Opinion: Unhealthy Zoom FaceTime habits

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Every Sunday morning, we Zoom with our fellow church members. We begin by praying … that the link will work. I don’t like Zoom. I always fear I’ll end up in the center square, and I’m not as funny as Paul Lynde on “Hollywood Squares.” Or worse, I’ll be in a bottom square and I’m not as good looking as the father on “The Brady Bunch.”

Some people just put up a photo of themselves because they are having a bad hair year. I hate being on camera. On TV, I made my photographer pull way back once I turned 65. I wanted viewers to know they were watching the news and not a rerun of “The Walking Dead.”

When we have Wi-Fi issues during Zoom services, my face freezes and people don’t know if I’m thinking about the sermon or have just fallen asleep. One of the newer church members forgot to mute herself and said to her husband, “He had a lot more personality on TV.”

I slouch, so I look like I married a younger woman — one who’s 2 feet taller than I am. And then, all you can see is the very top of my head. Several people have texted my wife and asked her why my hairline receded so much during the pandemic.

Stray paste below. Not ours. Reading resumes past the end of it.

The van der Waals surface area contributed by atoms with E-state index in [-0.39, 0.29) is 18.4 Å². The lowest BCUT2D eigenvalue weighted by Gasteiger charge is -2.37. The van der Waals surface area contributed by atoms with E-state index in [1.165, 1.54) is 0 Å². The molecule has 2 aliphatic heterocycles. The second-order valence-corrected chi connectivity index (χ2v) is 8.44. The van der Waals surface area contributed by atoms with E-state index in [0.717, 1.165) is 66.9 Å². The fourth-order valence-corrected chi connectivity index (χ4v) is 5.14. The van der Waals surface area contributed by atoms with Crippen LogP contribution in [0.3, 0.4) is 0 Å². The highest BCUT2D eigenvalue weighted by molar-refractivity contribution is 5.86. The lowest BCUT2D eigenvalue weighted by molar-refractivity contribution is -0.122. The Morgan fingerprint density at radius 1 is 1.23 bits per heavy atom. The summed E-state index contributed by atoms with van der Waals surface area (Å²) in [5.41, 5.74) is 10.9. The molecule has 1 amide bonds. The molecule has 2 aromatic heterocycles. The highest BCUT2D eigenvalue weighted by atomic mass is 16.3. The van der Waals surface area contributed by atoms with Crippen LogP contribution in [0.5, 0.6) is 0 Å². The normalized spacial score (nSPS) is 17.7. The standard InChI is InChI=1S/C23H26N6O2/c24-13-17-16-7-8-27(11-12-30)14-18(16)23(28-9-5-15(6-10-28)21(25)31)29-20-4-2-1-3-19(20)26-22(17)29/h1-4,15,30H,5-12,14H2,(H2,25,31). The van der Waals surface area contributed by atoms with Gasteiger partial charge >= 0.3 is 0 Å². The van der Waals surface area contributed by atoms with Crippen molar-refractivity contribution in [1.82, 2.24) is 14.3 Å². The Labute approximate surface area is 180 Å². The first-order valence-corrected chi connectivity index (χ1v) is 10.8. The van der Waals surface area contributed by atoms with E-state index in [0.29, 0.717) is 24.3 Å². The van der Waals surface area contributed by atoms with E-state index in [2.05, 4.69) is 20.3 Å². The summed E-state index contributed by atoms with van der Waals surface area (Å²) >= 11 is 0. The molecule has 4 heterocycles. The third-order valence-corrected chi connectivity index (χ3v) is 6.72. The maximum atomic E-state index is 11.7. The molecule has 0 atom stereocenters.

We sometimes use FaceTime. We never know whether to choose the vertical or horizontal orientation on the phone. Mary Ellen and I sat on the couch once and experimented with different positions (that sounds like a lot more fun than it was).

Last week, we FaceTimed with our friends the Goslings at dinnertime, to enjoy our meals while we chatted. The Goslings heated a Trader Joe’s pizza. We picked one up from a local pizzeria. I’m not a competitive person, but our pizza looked a lot tastier than theirs, meaning it was greasier and less healthy. Without any warning, Dan reached out of frame for a garden salad they had prepared. Mary Ellen immediately switched off the camera.

“What are you doing?” I asked my wife.

“I’m so embarrassed. They are having vegetables. We just have pizza. This is not good for my reputation as a health-conscious person.”

With that, Mary Ellen ran to the fridge and returned a few seconds later with a coffee mug filled with a healthy side dish.

“I’m sorry,” she said to Dan and Noel. “I forgot the carrot sticks. We eat carrot sticks at every meal. Even breakfast. And between meals. And that darn pizza place forgot to put the broccoli and cauliflower on my half of the pizza.”

We had a lovely dinner. The Goslings were fun to talk to, even though they were in a vegetative state.


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